Tips for Learning:
1. Go to www.jordandistrict.org/depts/communityeducation.htm and sign up for a class. Eight lessons are usually around twenty bucks and there are different locations to choose from.
2. Utilize the library! Pick up a calendar from any local library to find out about crafts, classes, story times, puppet shows and family activities all for free. Libraries also have a summer reading program. They earn prizes along the way for how many books or how much time spent reading (or being read to for young ones.) If you don't like the libraries version make up your own.
3. Community or recreation centers are also great for having classes (swimming or sports), day camps, and information on community events.
4. Go to www.iutah.tv, www.ksl.com or local university web sites for information on local events, plays, recitals, etc.
5. Pick something to learn about as a family and make a fun day trip out of it.
Recipes for Fun:
1. Hairy Heads: soak a small handful of wheat for 24 hours (or use grass seed) and then plant 1/2 inch deep in a small cup of soil. Decorate the front of your cup to look like a face. Keep the soil damp and watch your wheat seeds sprout. Cut "hair" as needed.
2. Homemade Popsicles: If you don't have a Popsicle mold, fill an ice cube tray with your favorite juice. Cover with foil or Saran wrap and punch a Popsicle stick down through the center of each ice cube mold. Freeze and enjoy.
3. Salt Dough: Bring 1 C water and 1 Tbsp of oil to a boil. Remove from heat and add 1/2 C salt, 1 Tbsp alum (found with the spices in the grocery store) and 1 C of flour. Knead until smooth. Divide into several balls and knead a different color of food coloring into each ball. Refrigerate and use again and again.
4. Bubbles: 4 and 1/2 C water, 1/2 C dish washing soap (like Dawn or Joy), 1/2 C corn syrup or glycerin. Stir together, do NOT shake. More hints about bubbles: bubble solution works best if prepared a few days in advance. Let your bubble maker or wand sit in the solution for a few seconds bore removing it and blowing - stirring it around causes suds which are bubble busters. For a great site on bubble ideas and activities go to: http://www.sdahq.org/new1198/kids/bubbles/Welcome.html.
5. Rain sticks: Trap beads, beans or rice inside a paper towel tube by covering both ends with paper or fabric. Decorate with markers, stickers, glitter or paint.
Getting Out and About:
1. Spend an afternoon or evening at the neighborhood splash park (if you walk there you'll get the added bonus of exercise and very tired kids come bedtime.) Once a week discover a new park to play at. We love to take a picnic lunch or dinner.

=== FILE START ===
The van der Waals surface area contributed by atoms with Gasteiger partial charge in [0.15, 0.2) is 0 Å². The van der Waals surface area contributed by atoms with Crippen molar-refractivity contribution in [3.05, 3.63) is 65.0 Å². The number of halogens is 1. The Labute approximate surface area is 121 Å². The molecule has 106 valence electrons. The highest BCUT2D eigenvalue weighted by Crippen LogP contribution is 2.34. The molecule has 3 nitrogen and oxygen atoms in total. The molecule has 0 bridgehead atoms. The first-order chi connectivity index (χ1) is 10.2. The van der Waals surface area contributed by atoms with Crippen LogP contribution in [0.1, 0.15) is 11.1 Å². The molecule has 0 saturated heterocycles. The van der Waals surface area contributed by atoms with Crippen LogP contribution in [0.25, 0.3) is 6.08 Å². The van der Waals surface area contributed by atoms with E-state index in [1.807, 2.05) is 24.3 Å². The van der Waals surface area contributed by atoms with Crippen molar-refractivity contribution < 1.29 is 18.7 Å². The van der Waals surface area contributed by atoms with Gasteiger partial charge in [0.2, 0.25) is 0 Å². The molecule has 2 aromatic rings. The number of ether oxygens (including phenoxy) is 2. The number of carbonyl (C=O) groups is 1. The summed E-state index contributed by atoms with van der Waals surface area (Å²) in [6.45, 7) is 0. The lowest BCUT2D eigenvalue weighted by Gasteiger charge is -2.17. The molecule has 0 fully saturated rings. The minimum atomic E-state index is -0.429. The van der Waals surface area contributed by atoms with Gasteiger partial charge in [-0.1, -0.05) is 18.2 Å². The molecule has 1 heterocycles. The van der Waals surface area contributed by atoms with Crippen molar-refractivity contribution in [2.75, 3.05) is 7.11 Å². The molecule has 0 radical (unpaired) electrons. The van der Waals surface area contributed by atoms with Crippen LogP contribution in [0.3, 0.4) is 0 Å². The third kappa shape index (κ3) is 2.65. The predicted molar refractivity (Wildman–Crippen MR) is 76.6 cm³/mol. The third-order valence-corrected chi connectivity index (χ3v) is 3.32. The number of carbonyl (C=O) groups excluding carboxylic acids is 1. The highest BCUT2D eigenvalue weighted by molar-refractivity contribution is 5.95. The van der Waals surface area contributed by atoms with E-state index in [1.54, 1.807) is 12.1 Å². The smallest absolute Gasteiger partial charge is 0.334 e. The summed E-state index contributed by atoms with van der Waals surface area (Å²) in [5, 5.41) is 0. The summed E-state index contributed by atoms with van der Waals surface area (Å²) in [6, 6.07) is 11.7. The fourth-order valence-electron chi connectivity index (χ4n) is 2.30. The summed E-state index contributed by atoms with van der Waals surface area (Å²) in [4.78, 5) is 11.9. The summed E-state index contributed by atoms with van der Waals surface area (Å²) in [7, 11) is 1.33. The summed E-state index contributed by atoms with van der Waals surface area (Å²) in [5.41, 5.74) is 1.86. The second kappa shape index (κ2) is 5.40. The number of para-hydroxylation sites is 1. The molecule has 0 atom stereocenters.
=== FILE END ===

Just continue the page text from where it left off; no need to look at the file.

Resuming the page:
2. It's about a thirty minute drive from here, but Big and Little Cottonwood canyons have some wonderful family and kid friendly hikes. Plus - it's cooler up there! (Some of our family favorites are the Silver Lake trail at Brighton, the Donut Falls hike up Big Cottonwood and the Quarry trail at the base of Little Cottonwood. Go to www.utahoutdooractivities.com or www. trails.com to find more great hikes.)
3. Your local library - pick up a calendar of events. Go to story time. Find a library you haven't been to before and be amazed at how entertained your kids will be with a new children's reading area.
4. Gardner Village off of 7800 S in Midvale - feed the ducks, browse the shops, enjoy the scenery and get a free sample of fudge at the candy store.
5. Cabelas outdoor store in Lehi - there is a huge fish aquarium to look at and some really fun outdoor and animal displays.
6. South Towne Mall - in the lower section by Mervyn's is a "dinosaur land" play area. It's geared towards toddlers and preschoolers. There is also the carousel in the food court.
7. Wheeler Farm - take a picnic, walk the trails, see the animals. Free. (Did you know that you can even camp at Wheeler Farm?)
8. The Living Planet Aquarium in Sandy off of 106th. The first Monday of every month there is a special family night discount.
9. Farm Country at Thanksgiving Point - $3 a person and includes a ticket to ride the ponies or go on a wagon ride. There are a lot of animals and it's very clean and fun. The Children's Discovery Garden at Thanksgiving Point is completely worth the $6 adult and $4 child admission price. Wear clothes you can get wet in - there is an amazing Noah's ark water play statue. (The regular gardens and waterfalls and the Dinosaur Museum are also wonderful at Thanksgiving Point!)
10. Other great field trips: Red Butte at the University of Utah, the International Peace Gardens at Jordan Park, Discovery Gateway (children's museum - there are also some great outdoor fountains to play in at the Gateway), Hogle Zoo, MUSEUMS, historical downtown sites.